Tuesday 18 January 2022. Zealand’s military have issued the first images that indicates the extent of the damages to the Islands of the Kingdom of Tonga since the massive undersea volcano eruption over the weekend.
New Zealand has also sent two navy ships to Tonga in the past 24 hours, and has pledged an initial one million New Zealand dollars towards recovery efforts.
Navy ships sent drinking water and other supplies, but relief efforts have been hampered by thick ash on an airport runway.
Australia said it has sent a naval ship from Sydney to Brisbane, so it can sail for Tonga if the Tongan government requests further help.
Tonga is comprised of 176 islands, only 36 of them inhabited, with a population of about 105,000 people.
Tonga has been largely cut off from the world after the eruption cut off its undersea fibre optic cable, and the company that runs it says repairs could take up to several weeks, as there is still some volcanic activity in the area.
Tonga’s main island Tongatapu has reported “significant infrastructural damage”, according to UN spokesman Stephane Dujarric.
But Mr Dujarric added: “There has been no contact from the Ha’apai group of islands, and we are particularly concerned about two small low-lying islands – Mango and Fonoi – following surveillance flights confirming substantial property damage.”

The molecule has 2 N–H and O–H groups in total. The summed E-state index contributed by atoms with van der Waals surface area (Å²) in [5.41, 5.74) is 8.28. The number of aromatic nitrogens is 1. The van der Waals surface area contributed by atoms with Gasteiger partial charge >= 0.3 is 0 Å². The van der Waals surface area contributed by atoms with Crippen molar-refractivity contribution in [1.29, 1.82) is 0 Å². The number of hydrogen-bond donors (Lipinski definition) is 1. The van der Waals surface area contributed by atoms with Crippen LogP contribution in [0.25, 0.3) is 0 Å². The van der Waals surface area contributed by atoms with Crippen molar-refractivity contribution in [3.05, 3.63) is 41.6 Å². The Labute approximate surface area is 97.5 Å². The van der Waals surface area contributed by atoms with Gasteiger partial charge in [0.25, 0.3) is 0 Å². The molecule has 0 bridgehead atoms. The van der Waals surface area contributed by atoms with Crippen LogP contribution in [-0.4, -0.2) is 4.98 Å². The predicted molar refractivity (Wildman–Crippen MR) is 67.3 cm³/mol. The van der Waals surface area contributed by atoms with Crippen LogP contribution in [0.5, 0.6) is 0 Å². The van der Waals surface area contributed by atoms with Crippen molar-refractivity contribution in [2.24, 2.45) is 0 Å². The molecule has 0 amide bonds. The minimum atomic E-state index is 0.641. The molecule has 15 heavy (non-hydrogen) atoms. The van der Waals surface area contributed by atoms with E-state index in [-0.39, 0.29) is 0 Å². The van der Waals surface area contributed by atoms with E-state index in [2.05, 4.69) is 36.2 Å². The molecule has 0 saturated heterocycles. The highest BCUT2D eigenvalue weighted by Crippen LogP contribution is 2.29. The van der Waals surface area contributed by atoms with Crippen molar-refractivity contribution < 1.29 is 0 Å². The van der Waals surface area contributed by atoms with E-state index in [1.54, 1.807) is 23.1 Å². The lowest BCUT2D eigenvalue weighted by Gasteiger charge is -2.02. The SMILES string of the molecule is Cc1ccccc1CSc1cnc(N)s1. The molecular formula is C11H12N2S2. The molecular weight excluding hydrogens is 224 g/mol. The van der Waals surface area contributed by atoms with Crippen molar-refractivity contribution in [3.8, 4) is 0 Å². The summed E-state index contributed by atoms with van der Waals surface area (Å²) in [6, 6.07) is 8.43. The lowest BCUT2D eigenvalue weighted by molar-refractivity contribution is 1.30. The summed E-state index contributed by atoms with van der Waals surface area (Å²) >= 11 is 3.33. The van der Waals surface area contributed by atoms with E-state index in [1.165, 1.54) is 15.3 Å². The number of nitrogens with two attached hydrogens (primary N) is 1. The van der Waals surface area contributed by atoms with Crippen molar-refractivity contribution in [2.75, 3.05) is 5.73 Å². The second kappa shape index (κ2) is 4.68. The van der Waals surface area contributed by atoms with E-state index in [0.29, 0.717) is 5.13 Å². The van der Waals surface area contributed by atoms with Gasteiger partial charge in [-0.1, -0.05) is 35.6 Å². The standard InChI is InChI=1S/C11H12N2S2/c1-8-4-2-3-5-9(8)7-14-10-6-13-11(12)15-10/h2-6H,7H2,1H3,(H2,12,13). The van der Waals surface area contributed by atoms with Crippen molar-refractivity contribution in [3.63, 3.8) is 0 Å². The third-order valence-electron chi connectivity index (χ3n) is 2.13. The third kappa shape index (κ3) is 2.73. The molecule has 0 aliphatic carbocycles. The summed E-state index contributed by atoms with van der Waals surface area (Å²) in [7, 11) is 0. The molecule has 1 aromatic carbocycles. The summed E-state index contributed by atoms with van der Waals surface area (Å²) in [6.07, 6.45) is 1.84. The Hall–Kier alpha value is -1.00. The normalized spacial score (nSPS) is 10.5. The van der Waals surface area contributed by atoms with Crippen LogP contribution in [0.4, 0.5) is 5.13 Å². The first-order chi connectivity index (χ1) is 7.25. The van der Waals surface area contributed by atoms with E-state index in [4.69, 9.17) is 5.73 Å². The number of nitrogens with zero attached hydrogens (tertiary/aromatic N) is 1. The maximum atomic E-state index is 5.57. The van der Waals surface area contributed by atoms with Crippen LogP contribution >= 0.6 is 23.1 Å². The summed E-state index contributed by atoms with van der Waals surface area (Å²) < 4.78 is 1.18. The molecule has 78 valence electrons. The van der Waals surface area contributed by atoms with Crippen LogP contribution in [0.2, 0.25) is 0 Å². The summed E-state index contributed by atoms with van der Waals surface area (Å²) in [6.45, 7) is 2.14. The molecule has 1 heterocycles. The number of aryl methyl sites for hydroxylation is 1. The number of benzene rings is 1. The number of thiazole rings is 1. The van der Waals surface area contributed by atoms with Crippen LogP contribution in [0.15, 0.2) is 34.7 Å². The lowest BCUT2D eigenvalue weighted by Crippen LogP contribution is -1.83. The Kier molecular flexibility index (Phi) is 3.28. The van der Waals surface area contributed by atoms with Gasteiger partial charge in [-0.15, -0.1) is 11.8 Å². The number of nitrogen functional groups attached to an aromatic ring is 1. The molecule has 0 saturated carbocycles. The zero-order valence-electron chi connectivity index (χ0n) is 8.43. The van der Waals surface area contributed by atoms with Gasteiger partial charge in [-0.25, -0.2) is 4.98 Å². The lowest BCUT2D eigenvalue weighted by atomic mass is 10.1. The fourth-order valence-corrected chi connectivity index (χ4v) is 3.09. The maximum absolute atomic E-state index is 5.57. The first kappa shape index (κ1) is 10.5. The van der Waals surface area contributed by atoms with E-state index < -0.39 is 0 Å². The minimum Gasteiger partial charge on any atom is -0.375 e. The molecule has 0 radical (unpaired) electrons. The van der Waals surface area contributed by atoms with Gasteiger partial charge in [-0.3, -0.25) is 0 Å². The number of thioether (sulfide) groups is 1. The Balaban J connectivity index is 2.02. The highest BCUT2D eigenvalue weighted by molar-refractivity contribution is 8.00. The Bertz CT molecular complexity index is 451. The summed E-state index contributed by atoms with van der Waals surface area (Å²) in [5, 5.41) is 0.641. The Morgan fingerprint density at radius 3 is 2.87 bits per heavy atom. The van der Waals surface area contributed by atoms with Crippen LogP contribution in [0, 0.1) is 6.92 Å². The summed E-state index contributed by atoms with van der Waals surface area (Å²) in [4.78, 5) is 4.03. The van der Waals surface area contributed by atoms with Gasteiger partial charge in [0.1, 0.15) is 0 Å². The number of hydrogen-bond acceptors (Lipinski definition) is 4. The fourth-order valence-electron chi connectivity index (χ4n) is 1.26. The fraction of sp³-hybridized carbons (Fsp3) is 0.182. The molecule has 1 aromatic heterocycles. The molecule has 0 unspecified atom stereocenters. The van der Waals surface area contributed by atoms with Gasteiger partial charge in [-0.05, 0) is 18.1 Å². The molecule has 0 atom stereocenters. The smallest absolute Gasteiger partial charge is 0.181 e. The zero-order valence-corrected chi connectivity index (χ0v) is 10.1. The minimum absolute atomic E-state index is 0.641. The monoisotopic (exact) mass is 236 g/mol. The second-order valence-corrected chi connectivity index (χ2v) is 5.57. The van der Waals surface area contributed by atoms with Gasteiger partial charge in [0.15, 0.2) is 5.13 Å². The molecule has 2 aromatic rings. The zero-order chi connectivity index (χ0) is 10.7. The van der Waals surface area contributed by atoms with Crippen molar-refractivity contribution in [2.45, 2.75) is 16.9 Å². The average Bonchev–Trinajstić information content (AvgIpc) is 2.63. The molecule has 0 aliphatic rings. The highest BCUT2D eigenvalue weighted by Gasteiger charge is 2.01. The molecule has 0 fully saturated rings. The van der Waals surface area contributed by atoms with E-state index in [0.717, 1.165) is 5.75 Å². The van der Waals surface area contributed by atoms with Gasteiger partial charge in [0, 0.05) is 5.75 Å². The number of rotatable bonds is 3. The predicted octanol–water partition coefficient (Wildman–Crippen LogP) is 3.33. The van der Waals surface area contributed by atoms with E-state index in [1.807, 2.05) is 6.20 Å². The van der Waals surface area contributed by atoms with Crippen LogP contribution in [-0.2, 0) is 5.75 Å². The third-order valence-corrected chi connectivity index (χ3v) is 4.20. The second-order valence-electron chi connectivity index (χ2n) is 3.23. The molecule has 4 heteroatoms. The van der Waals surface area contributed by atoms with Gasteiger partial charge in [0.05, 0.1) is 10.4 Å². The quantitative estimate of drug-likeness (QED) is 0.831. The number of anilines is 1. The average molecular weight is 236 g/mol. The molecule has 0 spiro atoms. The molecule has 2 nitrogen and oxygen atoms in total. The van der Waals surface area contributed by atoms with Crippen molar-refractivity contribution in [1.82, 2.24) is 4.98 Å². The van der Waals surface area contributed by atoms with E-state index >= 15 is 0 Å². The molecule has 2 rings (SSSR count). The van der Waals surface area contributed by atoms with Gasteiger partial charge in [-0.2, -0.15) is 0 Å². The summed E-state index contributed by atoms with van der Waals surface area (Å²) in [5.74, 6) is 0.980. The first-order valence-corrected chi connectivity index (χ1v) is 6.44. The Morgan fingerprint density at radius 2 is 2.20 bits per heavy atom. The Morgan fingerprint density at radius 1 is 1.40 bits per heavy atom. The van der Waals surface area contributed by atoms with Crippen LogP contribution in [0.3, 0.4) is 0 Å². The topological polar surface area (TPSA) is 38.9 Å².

There have been no official confirmations of casualties from Tongan authorities, but the family of Angela Glover, a British woman living in Tonga who went missing in the tsunami, reported on Monday that her body had been found.
New Zealand foreign affairs minister Nanaia Mahuta said on Tuesday that the ash could cause problems for getting aid into the country via plane.
What’s the extent of the damage?
According to Tonga’s government, 36 people live on Mango and 69 on Fonoi. Two deaths have been confirmed however, the damage to communications has meant the number of casualties is not yet clear
Photos released on Facebook from a NZ Defence Force report shows the extent of damage on some of Tonga’s islands. It shows:
• Tonga’s capital Nuku’alofa has suffered “limited to moderate” damage, with some flooding and a layer of ash covering buildings and vehicles
• The Ha’apai group of islands – 51 islands, 17 of them inhabited – has had “extensive” damage, with “all but the largest buildings destroyed or severely damaged”
• Mango has suffered “catastrophic” damage, with the entire village having been destroyed
• Nearby Atata has also suffered “catastrophic” damage, with many buildings missing.
New Zealand’s military has sent drinking water and other supplies, but relief efforts have been hampered by thick ash on an airport runway.
New Zealand Prime Minister Jacinda Ardern says clean drinking water is a priority for relief efforts.
New Zealand has said its military staff are vaccinated and willing to follow Tonga’s protocols.